Flashcards in Topic 6 - Plant Structures and Their Functions Deck (34):
Movement of water molecules from a high concentration to a low concentration through a partially permeable membrane. Requires no energy.
Particles moving from a high concentration to a low concentration down a concentration gradient. Requires no energy.
Define active transport.
Movement of particles from low to high concentration up a concentration gradient, requiring energy.
What is the word equation for photosynthesis?
carbon dioxide + water → glucose + oxygen
What is the symbol equation for photosynthesis?
6CO2 + 6H2O → C6H1206 + 602
What are the limiting factors of photosynthesis?
- light intensity
- concentration of CO2
How are mineral ions absorbed by root hair cells?
Active transport - the concentration of mineral ions is usually higher in the root hair cells rather than the soil.
How is water absorbed by root hair cells?
How are root hair cells adapted to their function?
- They are covered in millions of microscopic hairs
- Large surface area
- Thin membrane
What does the phloem transport?
Food substances, mainly sucrose.
What is translocation?
It is where the phloem transports food substances made in the leaves to the rest of the plant, requiring energy from respiration.
What is the structure of the phloem?
It is made of columns of elongated living cells with small pores in the end walls to allow things to flow through.
What does the xylem transport?
Water and mineral ions.
What is the structure of the xylem?
It is made of dead cells joined end to end with no end walls between them and a hole down the middle. They are strengthened with lignin.
What is lignin?
A complex organic polymer deposited in the cell walls of plants to strengthen them.
What is transpiration?
The process where water and mineral ions are transported up the xylem against the force of gravity from the roots and out of the pores of leaves.
What factors affect transpiration rate?
How does light affect the rate of transpiration?
The stomata open wider, allowing more CO2 into the leaf for photosynthesis and increasing transpiration rate.
How does temperature affect the rate of transpiration?
Evaporation and diffusion are faster at higher temperatures.
How does humidity affect the rate of transpiration?
Diffusion of water vapour out of the leaf slows down if the leaf is already surrounded by moist air.
How does wind affect the rate of transpiration?
Water vapour is removed quickly by air movement, speeding up diffusion of more water vapour out of the leaf.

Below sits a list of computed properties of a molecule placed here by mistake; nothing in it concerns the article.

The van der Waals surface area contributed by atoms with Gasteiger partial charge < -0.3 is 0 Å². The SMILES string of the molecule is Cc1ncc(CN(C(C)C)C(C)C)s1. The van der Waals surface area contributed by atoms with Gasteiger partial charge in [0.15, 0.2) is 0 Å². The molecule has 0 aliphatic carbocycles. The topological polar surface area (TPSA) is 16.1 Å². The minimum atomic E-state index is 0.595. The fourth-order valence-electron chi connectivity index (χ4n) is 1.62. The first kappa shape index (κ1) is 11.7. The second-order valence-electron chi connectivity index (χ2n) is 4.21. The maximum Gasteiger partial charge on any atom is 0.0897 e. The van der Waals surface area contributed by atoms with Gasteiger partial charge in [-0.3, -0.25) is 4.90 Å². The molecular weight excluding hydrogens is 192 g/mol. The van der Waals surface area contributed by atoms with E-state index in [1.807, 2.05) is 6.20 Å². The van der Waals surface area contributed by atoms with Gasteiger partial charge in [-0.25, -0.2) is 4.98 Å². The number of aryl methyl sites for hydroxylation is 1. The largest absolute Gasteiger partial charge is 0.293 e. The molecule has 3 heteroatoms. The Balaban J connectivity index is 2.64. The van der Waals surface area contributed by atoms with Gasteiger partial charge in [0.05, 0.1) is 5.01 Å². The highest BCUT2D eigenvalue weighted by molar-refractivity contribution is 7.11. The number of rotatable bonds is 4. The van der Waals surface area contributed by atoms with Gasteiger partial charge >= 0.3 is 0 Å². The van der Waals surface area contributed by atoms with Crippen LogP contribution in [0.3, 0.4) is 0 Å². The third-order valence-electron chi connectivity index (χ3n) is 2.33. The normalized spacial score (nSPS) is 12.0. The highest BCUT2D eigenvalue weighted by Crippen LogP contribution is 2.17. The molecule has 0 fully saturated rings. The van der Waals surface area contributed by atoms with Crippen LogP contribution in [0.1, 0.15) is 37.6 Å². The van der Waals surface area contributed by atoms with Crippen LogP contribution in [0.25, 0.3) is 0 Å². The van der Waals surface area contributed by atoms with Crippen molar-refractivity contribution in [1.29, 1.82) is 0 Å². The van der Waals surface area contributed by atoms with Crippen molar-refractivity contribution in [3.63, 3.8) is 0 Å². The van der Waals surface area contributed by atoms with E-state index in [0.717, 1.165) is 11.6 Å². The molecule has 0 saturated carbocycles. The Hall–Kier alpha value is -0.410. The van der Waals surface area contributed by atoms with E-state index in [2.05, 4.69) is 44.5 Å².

What are stomata?
Tiny pores on the surface of a plant.
How are stomata adapted to their function?
- They are surrounded by guard cells, which change shape to control the size of the pore. When turgid, the stomata are open. When flaccid, they are closed.
What is the function of stomata?
Allow carbon dioxide and oxygen to diffuse directly in and out of a leaf. They also allow water vapour to escape during transpiration.
How do you use a potometer to estimate transpiration rate?
1 - Set up the apparatus and record the starting position of the air bubble.
2 - Start a stopwatch and record the distance moved by the bubble per unit time.
3 - Calculating the speed of air bubble movement gives an estimate of the transpiration rate.
What does a potometer actually measure?
The water uptake of a plant.
What equation do you use to estimate the rate of transpiration?
distance moved ÷ time taken
How are leaves adapted for photosynthesis? (3)
- Leaves are broad so there's a large surface area exposed to light.
- The palisade layer has lots of chloroplasts near the top of the leaf so can get the most light.
- The upper epidermis is transparent.
- Xylem and phloem form a network of vascular bundles, providing the leaf with water for photosynthesis and taking away the glucose produced.
- The epidermal tissues are covered with a waxy cuticle, to reduce water loss by evaporation.
How are leaves adapted for gas exchange?
- Lots of stomata to let CO2 diffuse directly into the leaf.
- The spongy mesophyll tissue contains air spaces, which increase the rate of diffusion of gases into and out of the leaf's cells.
How are plants living in hot and dry places adapted to live in extreme environments? (3)
- Small leaves/spines to reduce surface area for water loss.
- Curled leaves/hairs to reduce air flow close to the leaf.
- Thick waxy cuticles to reduce water loss.
- Thick. fleshy stem to store water.
- Fewer stomata/stomata that only open at night/stomata in sunken pits to reduce water loss.
What is an auxin?
A plant hormone that controls growth at the tips of shoots and roots.
What do auxins do?
Stimulate cell elongation and promotes growth in the shoot but inhibits growth in the root.
What is positive phototropism?
Grow towards light. (shoots)